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Global Detection and Analysis of Coastline-Associated Rainfall Using an Objective Pattern Recognition Technique

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  • 1 School of Earth, Atmosphere and Environment, Faculty of Science, and ARC Centre of Excellence for Climate System Science, Monash University, Melbourne, Victoria, Australia
  • | 2 School of Earth Sciences, and ARC Centre of Excellence for Climate System Science, University of Melbourne, Melbourne, Victoria, Australia
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Abstract

Coastally associated rainfall is a common feature, especially in tropical and subtropical regions. However, it has been difficult to quantify the contribution of coastal rainfall features to the overall local rainfall. The authors develop a novel technique to objectively identify precipitation associated with land–sea interaction and apply it to satellite-based rainfall estimates. The Maritime Continent, the Bight of Panama, Madagascar, and the Mediterranean are found to be regions where land–sea interactions play a crucial role in the formation of precipitation. In these regions ~40%–60% of the total rainfall can be related to coastline effects. Because of its importance for the climate system, the Maritime Continent is a region of particular interest, with high overall amounts of rainfall and large fractions resulting from land–sea interactions throughout the year. To demonstrate the utility of this study’s identification method, the authors investigate the influence of several modes of variability, such as the Madden–Julian oscillation and the El Niño–Southern Oscillation, on coastal rainfall behavior. The results suggest that during large-scale suppressed convective conditions, coastal effects tend to modulate the rainfall over the Maritime Continent leading to enhanced rainfall over land regions compared to the surrounding oceans. The authors propose that the novel objective dataset of coastally influenced precipitation can be used in a variety of ways, such as to inform cumulus parameterization or as an additional tool for evaluating the simulation of coastal precipitation within weather and climate models.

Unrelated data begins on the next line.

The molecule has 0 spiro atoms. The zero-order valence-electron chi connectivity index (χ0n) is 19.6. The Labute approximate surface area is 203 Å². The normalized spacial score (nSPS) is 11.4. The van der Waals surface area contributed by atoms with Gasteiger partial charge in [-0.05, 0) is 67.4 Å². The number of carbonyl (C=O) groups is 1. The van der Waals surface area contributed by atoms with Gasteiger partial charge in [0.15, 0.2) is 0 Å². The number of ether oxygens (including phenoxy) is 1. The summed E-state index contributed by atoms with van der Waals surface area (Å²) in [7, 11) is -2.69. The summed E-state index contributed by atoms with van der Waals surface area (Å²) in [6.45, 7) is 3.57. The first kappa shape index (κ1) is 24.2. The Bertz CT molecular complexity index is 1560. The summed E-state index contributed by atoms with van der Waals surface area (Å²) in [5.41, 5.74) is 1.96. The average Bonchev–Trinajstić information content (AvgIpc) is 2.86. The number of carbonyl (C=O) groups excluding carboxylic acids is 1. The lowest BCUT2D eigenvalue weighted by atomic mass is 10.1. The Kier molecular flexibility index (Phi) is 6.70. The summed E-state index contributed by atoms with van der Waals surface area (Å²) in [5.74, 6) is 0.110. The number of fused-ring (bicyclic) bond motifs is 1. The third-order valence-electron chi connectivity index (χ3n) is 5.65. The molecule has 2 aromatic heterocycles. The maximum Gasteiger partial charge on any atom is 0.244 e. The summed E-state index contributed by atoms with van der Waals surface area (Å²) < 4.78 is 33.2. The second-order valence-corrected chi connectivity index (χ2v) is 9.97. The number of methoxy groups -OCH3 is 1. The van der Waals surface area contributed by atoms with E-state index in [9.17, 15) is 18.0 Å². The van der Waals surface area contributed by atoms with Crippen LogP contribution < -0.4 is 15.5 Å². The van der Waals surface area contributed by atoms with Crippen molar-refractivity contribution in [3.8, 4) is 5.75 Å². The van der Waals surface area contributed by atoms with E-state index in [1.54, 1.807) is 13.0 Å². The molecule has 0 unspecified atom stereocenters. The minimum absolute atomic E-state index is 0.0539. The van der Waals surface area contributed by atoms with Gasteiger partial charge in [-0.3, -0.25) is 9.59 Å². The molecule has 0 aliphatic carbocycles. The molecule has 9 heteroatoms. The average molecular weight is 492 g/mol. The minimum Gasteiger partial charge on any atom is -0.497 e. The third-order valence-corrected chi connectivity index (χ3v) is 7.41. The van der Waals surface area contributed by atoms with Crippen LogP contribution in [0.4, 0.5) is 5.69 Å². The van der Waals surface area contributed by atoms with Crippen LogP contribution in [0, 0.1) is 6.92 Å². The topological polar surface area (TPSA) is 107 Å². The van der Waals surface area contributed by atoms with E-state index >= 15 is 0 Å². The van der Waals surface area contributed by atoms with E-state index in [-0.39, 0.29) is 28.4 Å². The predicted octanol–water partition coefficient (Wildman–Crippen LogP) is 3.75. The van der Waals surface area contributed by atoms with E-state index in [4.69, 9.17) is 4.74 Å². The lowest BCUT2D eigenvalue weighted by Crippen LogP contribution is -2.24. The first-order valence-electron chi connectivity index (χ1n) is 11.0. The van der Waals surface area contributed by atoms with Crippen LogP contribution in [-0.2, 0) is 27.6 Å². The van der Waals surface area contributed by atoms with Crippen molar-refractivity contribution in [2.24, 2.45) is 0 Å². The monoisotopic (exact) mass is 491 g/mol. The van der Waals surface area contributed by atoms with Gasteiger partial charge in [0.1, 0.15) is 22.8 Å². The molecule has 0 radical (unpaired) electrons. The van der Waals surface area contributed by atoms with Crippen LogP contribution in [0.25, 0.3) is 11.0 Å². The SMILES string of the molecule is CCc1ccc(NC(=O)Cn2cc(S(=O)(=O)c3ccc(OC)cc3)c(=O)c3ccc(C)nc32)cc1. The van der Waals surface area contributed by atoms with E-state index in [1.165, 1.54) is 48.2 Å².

Corresponding author address: Martin Bergemann, School of Earth, Atmosphere and Environment, Monash University, Melbourne VIC 3800, Australia. E-mail: martin.bergemann@monash.edu

Abstract

Coastally associated rainfall is a common feature, especially in tropical and subtropical regions. However, it has been difficult to quantify the contribution of coastal rainfall features to the overall local rainfall. The authors develop a novel technique to objectively identify precipitation associated with land–sea interaction and apply it to satellite-based rainfall estimates. The Maritime Continent, the Bight of Panama, Madagascar, and the Mediterranean are found to be regions where land–sea interactions play a crucial role in the formation of precipitation. In these regions ~40%–60% of the total rainfall can be related to coastline effects. Because of its importance for the climate system, the Maritime Continent is a region of particular interest, with high overall amounts of rainfall and large fractions resulting from land–sea interactions throughout the year. To demonstrate the utility of this study’s identification method, the authors investigate the influence of several modes of variability, such as the Madden–Julian oscillation and the El Niño–Southern Oscillation, on coastal rainfall behavior. The results suggest that during large-scale suppressed convective conditions, coastal effects tend to modulate the rainfall over the Maritime Continent leading to enhanced rainfall over land regions compared to the surrounding oceans. The authors propose that the novel objective dataset of coastally influenced precipitation can be used in a variety of ways, such as to inform cumulus parameterization or as an additional tool for evaluating the simulation of coastal precipitation within weather and climate models.

Corresponding author address: Martin Bergemann, School of Earth, Atmosphere and Environment, Monash University, Melbourne VIC 3800, Australia. E-mail: martin.bergemann@monash.edu
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